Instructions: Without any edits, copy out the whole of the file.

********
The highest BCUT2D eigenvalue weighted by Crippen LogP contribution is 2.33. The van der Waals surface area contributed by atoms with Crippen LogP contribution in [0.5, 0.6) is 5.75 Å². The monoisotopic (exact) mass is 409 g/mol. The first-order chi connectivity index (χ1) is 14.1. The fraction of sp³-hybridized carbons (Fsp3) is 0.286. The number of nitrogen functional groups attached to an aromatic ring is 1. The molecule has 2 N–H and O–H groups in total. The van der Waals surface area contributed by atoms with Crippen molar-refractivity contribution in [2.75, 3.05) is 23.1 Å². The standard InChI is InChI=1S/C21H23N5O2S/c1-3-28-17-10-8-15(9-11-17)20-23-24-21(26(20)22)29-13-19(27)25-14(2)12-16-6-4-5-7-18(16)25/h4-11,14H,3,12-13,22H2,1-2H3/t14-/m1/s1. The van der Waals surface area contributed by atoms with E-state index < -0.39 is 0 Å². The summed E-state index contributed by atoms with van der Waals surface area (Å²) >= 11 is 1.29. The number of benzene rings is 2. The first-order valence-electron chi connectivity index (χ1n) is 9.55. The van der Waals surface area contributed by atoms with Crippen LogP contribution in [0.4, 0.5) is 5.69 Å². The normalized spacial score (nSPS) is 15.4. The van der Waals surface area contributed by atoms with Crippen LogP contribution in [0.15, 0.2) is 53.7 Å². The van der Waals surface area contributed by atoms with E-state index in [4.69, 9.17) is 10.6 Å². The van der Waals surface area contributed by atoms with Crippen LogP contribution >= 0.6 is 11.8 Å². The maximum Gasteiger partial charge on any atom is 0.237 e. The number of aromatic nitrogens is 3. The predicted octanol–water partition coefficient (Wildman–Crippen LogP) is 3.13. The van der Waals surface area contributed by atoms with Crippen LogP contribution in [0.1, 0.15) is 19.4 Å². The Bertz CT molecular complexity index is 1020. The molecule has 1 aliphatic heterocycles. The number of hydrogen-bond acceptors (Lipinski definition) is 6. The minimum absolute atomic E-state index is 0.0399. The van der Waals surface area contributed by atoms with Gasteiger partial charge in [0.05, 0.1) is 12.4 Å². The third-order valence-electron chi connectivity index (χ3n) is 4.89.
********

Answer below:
The highest BCUT2D eigenvalue weighted by Crippen LogP contribution is 2.33. The van der Waals surface area contributed by atoms with Crippen LogP contribution in [0.5, 0.6) is 5.75 Å². The monoisotopic (exact) mass is 409 g/mol. The first-order chi connectivity index (χ1) is 14.1. The fraction of sp³-hybridized carbons (Fsp3) is 0.286. The number of nitrogen functional groups attached to an aromatic ring is 1. The molecule has 2 N–H and O–H groups in total. The van der Waals surface area contributed by atoms with Crippen molar-refractivity contribution in [2.75, 3.05) is 23.1 Å². The standard InChI is InChI=1S/C21H23N5O2S/c1-3-28-17-10-8-15(9-11-17)20-23-24-21(26(20)22)29-13-19(27)25-14(2)12-16-6-4-5-7-18(16)25/h4-11,14H,3,12-13,22H2,1-2H3/t14-/m1/s1. The van der Waals surface area contributed by atoms with E-state index < -0.39 is 0 Å². The summed E-state index contributed by atoms with van der Waals surface area (Å²) >= 11 is 1.29. The number of benzene rings is 2. The first-order valence-electron chi connectivity index (χ1n) is 9.55. The van der Waals surface area contributed by atoms with Crippen LogP contribution in [0.4, 0.5) is 5.69 Å². The normalized spacial score (nSPS) is 15.4. The van der Waals surface area contributed by atoms with Crippen LogP contribution in [0.15, 0.2) is 53.7 Å². The van der Waals surface area contributed by atoms with E-state index in [4.69, 9.17) is 10.6 Å². The van der Waals surface area contributed by atoms with Crippen LogP contribution >= 0.6 is 11.8 Å². The maximum Gasteiger partial charge on any atom is 0.237 e. The number of aromatic nitrogens is 3. The predicted octanol–water partition coefficient (Wildman–Crippen LogP) is 3.13. The van der Waals surface area contributed by atoms with Crippen LogP contribution in [0.1, 0.15) is 19.4 Å². The Bertz CT molecular complexity index is 1020. The molecule has 1 aliphatic heterocycles. The number of hydrogen-bond acceptors (Lipinski definition) is 6. The minimum absolute atomic E-state index is 0.0399. The van der Waals surface area contributed by atoms with Gasteiger partial charge in [0.05, 0.1) is 12.4 Å². The third-order valence-electron chi connectivity index (χ3n) is 4.89.